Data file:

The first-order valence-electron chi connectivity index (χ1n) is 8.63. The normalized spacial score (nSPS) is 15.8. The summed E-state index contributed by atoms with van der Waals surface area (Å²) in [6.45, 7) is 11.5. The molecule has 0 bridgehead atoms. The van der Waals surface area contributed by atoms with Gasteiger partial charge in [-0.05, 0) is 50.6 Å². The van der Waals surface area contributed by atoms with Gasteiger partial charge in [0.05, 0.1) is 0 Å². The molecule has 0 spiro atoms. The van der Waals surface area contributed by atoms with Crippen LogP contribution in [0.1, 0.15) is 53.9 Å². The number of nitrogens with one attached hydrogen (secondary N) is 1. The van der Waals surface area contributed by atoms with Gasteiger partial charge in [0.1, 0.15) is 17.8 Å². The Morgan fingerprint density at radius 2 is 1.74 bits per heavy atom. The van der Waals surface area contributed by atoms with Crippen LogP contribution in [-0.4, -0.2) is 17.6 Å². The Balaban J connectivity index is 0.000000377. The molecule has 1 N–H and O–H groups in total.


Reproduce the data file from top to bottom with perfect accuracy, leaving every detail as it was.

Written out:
The first-order valence-electron chi connectivity index (χ1n) is 8.63. The normalized spacial score (nSPS) is 15.8. The summed E-state index contributed by atoms with van der Waals surface area (Å²) in [6.45, 7) is 11.5. The molecule has 0 bridgehead atoms. The van der Waals surface area contributed by atoms with Gasteiger partial charge in [-0.05, 0) is 50.6 Å². The van der Waals surface area contributed by atoms with Gasteiger partial charge in [0.05, 0.1) is 0 Å². The molecule has 0 spiro atoms. The van der Waals surface area contributed by atoms with Crippen LogP contribution in [0.1, 0.15) is 53.9 Å². The number of nitrogens with one attached hydrogen (secondary N) is 1. The van der Waals surface area contributed by atoms with Gasteiger partial charge in [0.1, 0.15) is 17.8 Å². The Morgan fingerprint density at radius 2 is 1.74 bits per heavy atom. The van der Waals surface area contributed by atoms with Crippen LogP contribution in [-0.4, -0.2) is 17.6 Å². The Balaban J connectivity index is 0.000000377. The molecule has 1 N–H and O–H groups in total.